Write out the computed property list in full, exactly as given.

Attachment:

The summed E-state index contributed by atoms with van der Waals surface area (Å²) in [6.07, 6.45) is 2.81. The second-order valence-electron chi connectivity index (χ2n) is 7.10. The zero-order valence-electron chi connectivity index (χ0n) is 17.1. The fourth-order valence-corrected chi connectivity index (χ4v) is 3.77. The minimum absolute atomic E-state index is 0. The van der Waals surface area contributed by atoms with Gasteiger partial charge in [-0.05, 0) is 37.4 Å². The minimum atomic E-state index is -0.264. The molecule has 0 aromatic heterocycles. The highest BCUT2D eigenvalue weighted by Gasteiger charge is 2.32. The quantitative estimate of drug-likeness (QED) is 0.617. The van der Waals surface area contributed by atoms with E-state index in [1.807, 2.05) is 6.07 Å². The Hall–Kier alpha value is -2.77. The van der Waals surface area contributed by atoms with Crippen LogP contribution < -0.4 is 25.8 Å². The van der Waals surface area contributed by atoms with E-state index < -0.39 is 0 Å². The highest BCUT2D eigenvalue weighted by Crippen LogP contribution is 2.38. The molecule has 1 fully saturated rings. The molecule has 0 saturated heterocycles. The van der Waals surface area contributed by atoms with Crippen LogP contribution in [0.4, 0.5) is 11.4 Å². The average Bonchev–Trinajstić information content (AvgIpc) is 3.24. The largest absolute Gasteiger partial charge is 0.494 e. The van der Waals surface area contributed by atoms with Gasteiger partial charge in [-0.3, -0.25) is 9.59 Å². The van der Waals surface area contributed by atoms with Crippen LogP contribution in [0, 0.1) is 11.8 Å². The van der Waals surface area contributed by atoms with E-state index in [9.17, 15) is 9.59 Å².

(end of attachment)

The summed E-state index contributed by atoms with van der Waals surface area (Å²) in [6.07, 6.45) is 2.81. The second-order valence-electron chi connectivity index (χ2n) is 7.10. The zero-order valence-electron chi connectivity index (χ0n) is 17.1. The fourth-order valence-corrected chi connectivity index (χ4v) is 3.77. The minimum absolute atomic E-state index is 0. The van der Waals surface area contributed by atoms with Gasteiger partial charge in [-0.05, 0) is 37.4 Å². The minimum atomic E-state index is -0.264. The molecule has 0 aromatic heterocycles. The highest BCUT2D eigenvalue weighted by Gasteiger charge is 2.32. The quantitative estimate of drug-likeness (QED) is 0.617. The van der Waals surface area contributed by atoms with E-state index in [1.807, 2.05) is 6.07 Å². The Hall–Kier alpha value is -2.77. The van der Waals surface area contributed by atoms with Crippen LogP contribution < -0.4 is 25.8 Å². The van der Waals surface area contributed by atoms with E-state index < -0.39 is 0 Å². The highest BCUT2D eigenvalue weighted by Crippen LogP contribution is 2.38. The molecule has 1 fully saturated rings. The molecule has 0 saturated heterocycles. The van der Waals surface area contributed by atoms with Crippen LogP contribution in [0.4, 0.5) is 11.4 Å². The average Bonchev–Trinajstić information content (AvgIpc) is 3.24. The largest absolute Gasteiger partial charge is 0.494 e. The van der Waals surface area contributed by atoms with Gasteiger partial charge in [-0.3, -0.25) is 9.59 Å². The van der Waals surface area contributed by atoms with Crippen LogP contribution in [0, 0.1) is 11.8 Å². The van der Waals surface area contributed by atoms with E-state index in [9.17, 15) is 9.59 Å².